The High Court of Kerala has held that writ jurisdiction under Article 226 cannot be invoked to challenge an order passed by the National Company Law Tribunal.
Accordingly, a division bench comprising Chief Justice S Manikumar and Justice Shaji P Chaly set aside a judgment passed by a single bench, which granted a limited relief to a party in a challenge against an order passed by the NCLT, Kochi Bench.
The division bench, in the case Sulochana Gupta and another v. RBG Enterprises Pvt Ltd and others, stated on the basis of a catena of precedents that an order of a Tribunal cannot be challenged under Article 226.
The Court also noted that the dispute was essentially in the nature of a civil dispute, with no State or its instrumentalities or any public authority being involved. Also, there was an alternate remedy available in the form of appeal to the National Company Law Appellate Tribunal.
The issue emanated out of an order passed by the NCLT on July 9, restraining the Managing Director fo the company from convening any meeting or carrying out financial transactions. The order was passed in a complaint filed by a few shareholders alleging oppression and mismanagement.
Challenging the order, the MD and the company filed a writ petition. A single bench, observing that filing appeal before the NCLAT was practically impossible in view of the pandemic situation, permitted the petitioners to carry out financial transactions necessary for the day-to-day functioning of the company. This permission was made subject to any future order which the NCLT or NCLAT may pass.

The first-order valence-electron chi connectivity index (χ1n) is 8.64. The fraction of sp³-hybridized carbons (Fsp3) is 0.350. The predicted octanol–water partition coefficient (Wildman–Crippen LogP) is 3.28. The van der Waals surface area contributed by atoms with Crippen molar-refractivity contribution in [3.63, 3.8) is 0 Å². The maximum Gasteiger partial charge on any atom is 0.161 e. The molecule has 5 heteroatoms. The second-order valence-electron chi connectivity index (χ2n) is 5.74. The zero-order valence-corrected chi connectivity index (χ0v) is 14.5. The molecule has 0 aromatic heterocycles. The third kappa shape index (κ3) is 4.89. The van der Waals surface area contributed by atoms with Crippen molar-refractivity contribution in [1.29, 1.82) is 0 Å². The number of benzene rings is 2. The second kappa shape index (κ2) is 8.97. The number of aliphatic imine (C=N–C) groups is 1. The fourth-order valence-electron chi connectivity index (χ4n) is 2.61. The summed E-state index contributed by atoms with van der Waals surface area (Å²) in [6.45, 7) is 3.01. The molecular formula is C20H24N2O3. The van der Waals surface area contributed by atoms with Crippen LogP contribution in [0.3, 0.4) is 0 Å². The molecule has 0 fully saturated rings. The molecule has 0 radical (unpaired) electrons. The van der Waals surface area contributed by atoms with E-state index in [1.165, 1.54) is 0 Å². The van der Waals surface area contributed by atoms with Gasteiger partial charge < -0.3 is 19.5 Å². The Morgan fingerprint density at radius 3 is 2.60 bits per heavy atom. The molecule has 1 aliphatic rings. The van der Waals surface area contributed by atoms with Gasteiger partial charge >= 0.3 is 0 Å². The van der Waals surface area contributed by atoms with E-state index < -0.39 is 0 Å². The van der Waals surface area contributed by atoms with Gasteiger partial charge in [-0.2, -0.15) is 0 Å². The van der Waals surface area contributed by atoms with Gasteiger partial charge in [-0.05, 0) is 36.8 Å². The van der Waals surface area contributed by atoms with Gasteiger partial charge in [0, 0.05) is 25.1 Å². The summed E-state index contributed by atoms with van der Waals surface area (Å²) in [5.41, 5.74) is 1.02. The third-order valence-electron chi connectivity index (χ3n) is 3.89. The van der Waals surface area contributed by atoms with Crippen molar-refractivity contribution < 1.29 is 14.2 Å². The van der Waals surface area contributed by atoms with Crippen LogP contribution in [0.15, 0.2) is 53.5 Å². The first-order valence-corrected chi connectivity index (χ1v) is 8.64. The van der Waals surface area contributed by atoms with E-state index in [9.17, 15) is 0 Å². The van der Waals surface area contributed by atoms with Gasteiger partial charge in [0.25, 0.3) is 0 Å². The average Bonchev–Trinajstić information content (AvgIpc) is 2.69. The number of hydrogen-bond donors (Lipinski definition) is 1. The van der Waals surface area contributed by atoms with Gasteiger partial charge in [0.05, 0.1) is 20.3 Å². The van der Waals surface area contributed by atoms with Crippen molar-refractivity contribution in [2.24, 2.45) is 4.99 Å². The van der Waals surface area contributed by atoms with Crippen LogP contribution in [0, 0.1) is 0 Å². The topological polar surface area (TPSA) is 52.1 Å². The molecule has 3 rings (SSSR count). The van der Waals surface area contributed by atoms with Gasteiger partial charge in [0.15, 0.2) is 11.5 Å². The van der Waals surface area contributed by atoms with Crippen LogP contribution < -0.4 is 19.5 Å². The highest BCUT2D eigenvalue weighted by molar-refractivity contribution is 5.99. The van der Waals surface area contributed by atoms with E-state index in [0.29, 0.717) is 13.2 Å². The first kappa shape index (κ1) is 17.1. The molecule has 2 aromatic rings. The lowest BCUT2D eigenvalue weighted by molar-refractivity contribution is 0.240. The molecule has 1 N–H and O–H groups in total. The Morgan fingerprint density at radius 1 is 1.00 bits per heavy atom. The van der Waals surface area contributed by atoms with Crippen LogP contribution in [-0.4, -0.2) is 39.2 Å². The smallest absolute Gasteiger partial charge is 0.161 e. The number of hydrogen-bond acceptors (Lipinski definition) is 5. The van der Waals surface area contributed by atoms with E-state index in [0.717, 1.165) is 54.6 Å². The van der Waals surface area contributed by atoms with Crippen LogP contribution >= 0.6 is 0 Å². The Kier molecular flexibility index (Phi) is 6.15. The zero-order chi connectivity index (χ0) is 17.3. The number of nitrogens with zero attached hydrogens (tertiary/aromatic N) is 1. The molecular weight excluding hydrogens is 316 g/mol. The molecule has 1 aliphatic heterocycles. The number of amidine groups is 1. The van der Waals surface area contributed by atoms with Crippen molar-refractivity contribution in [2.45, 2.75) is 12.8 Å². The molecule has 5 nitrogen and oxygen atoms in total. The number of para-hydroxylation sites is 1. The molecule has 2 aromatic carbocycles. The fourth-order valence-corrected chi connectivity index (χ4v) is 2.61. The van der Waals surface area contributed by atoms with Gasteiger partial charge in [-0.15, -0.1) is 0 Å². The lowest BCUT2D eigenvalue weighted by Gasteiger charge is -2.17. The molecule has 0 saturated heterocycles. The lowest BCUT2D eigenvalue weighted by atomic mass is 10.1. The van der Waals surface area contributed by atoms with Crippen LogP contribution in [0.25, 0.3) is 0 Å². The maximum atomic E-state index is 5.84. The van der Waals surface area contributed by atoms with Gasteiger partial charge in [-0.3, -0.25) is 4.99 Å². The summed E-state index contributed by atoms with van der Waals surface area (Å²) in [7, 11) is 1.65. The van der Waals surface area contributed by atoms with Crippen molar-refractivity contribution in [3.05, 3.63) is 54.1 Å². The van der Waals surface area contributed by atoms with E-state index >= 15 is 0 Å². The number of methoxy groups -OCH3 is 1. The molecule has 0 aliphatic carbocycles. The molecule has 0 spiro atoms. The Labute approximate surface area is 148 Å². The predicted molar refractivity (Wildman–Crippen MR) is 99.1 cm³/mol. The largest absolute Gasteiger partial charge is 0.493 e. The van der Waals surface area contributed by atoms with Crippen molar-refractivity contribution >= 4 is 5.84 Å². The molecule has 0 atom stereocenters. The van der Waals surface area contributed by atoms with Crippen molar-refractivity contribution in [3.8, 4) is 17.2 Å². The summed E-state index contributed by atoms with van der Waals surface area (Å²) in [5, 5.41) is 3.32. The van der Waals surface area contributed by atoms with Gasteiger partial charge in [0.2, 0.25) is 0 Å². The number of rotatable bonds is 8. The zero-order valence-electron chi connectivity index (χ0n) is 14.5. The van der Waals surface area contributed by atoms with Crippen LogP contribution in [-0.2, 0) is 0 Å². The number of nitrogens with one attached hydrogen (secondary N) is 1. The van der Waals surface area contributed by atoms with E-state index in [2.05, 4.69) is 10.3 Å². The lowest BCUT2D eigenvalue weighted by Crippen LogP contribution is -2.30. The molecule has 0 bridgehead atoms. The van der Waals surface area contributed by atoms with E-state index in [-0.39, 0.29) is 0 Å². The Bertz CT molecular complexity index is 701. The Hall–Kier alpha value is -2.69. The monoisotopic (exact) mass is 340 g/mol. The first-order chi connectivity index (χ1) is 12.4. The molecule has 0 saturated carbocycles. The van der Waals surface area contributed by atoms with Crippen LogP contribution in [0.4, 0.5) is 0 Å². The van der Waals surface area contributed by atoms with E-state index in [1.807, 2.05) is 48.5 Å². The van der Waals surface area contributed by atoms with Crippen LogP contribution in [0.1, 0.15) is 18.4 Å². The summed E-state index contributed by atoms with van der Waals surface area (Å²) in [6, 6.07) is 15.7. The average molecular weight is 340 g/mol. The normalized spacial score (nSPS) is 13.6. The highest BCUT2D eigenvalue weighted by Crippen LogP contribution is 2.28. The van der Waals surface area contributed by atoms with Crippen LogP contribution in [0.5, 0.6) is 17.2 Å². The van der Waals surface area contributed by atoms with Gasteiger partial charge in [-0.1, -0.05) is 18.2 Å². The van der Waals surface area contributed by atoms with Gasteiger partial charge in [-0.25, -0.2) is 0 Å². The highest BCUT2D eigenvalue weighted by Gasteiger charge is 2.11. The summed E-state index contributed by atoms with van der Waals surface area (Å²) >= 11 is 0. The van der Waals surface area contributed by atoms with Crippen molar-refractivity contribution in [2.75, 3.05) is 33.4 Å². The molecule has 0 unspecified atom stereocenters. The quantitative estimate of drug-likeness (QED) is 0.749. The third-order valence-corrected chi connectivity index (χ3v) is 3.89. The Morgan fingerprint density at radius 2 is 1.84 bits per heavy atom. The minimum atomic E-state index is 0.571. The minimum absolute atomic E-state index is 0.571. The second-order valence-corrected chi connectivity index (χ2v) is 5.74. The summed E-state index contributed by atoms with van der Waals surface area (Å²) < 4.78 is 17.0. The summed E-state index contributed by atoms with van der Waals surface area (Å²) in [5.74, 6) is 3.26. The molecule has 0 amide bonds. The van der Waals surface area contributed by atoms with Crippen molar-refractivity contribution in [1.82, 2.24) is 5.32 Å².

This relief granted by the single bench was assailed before the division bench.
The division bench found fault with the single bench granting relief to the petitioners in a writ petition which was not maintainable at the first place.
"...in the case on hand, when none of the parties, State or authority or instrumentality of the State, or any private body, discharging public functions, have been arrayed as respondents, when the writ petition has been filed under Article 226 of the Constitution of India, having regard to the roster followed in listing the cases, writ court ought to have directed the respondents/writ petitioners to make necessary amendments, to the provisions under which the writ petition ought to have been filed, or in the alternative, directed that the writ petition be placed before the concerned court, dealing with the challenges made to the orders passed by Courts, or Tribunals, as the case may be. Admittedly, the order impugned in the writ petition (Exhibit-P1) is not an administrative order, passed by the National Company Law Tribunal.
Writ court, without drawing a distinction between a writ petition filed under Articles 226 and 227 of the Constitutions of India, has erroneously proceeded to entertain the writ petition under Article 226 against an interim order passed by the NCLT, Kochi Bench, in I.A. No.83/2020 in C.P.No.114/KOB/2019 dated 9.7.2020", the DB observed.
"Writ petition filed under Article 226 of the Constitution of India, can be for the enforcement of fundamental rights or for any other purpose, as envisaged under Article 226 of the Constitution. There is no pleadings or materials to substantiate that the appellants are discharging public duties or public functions, and thus, amenable to writ jurisdiction under Article 226 of the Constitution of India", the division bench added.
The writ-appellants were represented by Advocates Sukumar Ninan Oommen and Sherry Samuel Oommen.
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